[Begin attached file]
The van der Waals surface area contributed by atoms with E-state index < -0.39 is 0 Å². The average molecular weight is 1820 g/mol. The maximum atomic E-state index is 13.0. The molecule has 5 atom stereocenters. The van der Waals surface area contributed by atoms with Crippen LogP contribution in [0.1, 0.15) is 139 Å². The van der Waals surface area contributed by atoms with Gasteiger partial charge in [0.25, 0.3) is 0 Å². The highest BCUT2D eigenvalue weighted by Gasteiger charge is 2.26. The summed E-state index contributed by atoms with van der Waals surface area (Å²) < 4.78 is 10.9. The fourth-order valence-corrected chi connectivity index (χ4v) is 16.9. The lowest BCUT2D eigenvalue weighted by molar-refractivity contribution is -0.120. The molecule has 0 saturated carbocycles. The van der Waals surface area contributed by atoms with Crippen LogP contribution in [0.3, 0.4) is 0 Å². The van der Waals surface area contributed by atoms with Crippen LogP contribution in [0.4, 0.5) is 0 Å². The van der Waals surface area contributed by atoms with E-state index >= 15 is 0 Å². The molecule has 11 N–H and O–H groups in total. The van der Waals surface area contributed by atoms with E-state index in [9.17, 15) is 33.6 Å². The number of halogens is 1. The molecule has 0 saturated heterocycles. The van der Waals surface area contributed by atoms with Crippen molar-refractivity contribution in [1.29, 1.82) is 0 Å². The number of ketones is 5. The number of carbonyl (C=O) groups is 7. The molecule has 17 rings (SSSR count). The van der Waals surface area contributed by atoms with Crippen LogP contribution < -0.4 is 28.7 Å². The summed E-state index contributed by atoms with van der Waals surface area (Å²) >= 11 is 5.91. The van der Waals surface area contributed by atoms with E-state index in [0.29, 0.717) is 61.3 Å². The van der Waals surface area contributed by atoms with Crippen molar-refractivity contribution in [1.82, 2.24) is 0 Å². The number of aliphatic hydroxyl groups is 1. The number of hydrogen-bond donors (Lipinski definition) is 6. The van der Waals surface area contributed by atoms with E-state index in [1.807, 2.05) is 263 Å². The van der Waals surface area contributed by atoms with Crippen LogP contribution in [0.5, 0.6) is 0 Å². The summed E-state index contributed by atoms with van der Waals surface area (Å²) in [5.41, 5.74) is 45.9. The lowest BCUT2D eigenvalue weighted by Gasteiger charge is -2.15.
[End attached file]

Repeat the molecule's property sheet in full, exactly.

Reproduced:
The van der Waals surface area contributed by atoms with E-state index < -0.39 is 0 Å². The average molecular weight is 1820 g/mol. The maximum atomic E-state index is 13.0. The molecule has 5 atom stereocenters. The van der Waals surface area contributed by atoms with Crippen LogP contribution in [0.1, 0.15) is 139 Å². The van der Waals surface area contributed by atoms with Gasteiger partial charge in [0.25, 0.3) is 0 Å². The highest BCUT2D eigenvalue weighted by Gasteiger charge is 2.26. The summed E-state index contributed by atoms with van der Waals surface area (Å²) < 4.78 is 10.9. The fourth-order valence-corrected chi connectivity index (χ4v) is 16.9. The lowest BCUT2D eigenvalue weighted by molar-refractivity contribution is -0.120. The molecule has 0 saturated carbocycles. The van der Waals surface area contributed by atoms with Crippen LogP contribution in [0.3, 0.4) is 0 Å². The van der Waals surface area contributed by atoms with Crippen LogP contribution in [0.4, 0.5) is 0 Å². The van der Waals surface area contributed by atoms with E-state index >= 15 is 0 Å². The molecule has 11 N–H and O–H groups in total. The van der Waals surface area contributed by atoms with E-state index in [9.17, 15) is 33.6 Å². The number of halogens is 1. The molecule has 0 saturated heterocycles. The van der Waals surface area contributed by atoms with Crippen molar-refractivity contribution in [1.29, 1.82) is 0 Å². The number of ketones is 5. The number of carbonyl (C=O) groups is 7. The molecule has 17 rings (SSSR count). The van der Waals surface area contributed by atoms with Crippen LogP contribution < -0.4 is 28.7 Å². The summed E-state index contributed by atoms with van der Waals surface area (Å²) >= 11 is 5.91. The van der Waals surface area contributed by atoms with E-state index in [0.29, 0.717) is 61.3 Å². The van der Waals surface area contributed by atoms with Crippen molar-refractivity contribution in [1.82, 2.24) is 0 Å². The number of aliphatic hydroxyl groups is 1. The number of hydrogen-bond donors (Lipinski definition) is 6. The van der Waals surface area contributed by atoms with E-state index in [1.807, 2.05) is 263 Å². The van der Waals surface area contributed by atoms with Crippen LogP contribution in [0.5, 0.6) is 0 Å². The summed E-state index contributed by atoms with van der Waals surface area (Å²) in [5.41, 5.74) is 45.9. The lowest BCUT2D eigenvalue weighted by Gasteiger charge is -2.15.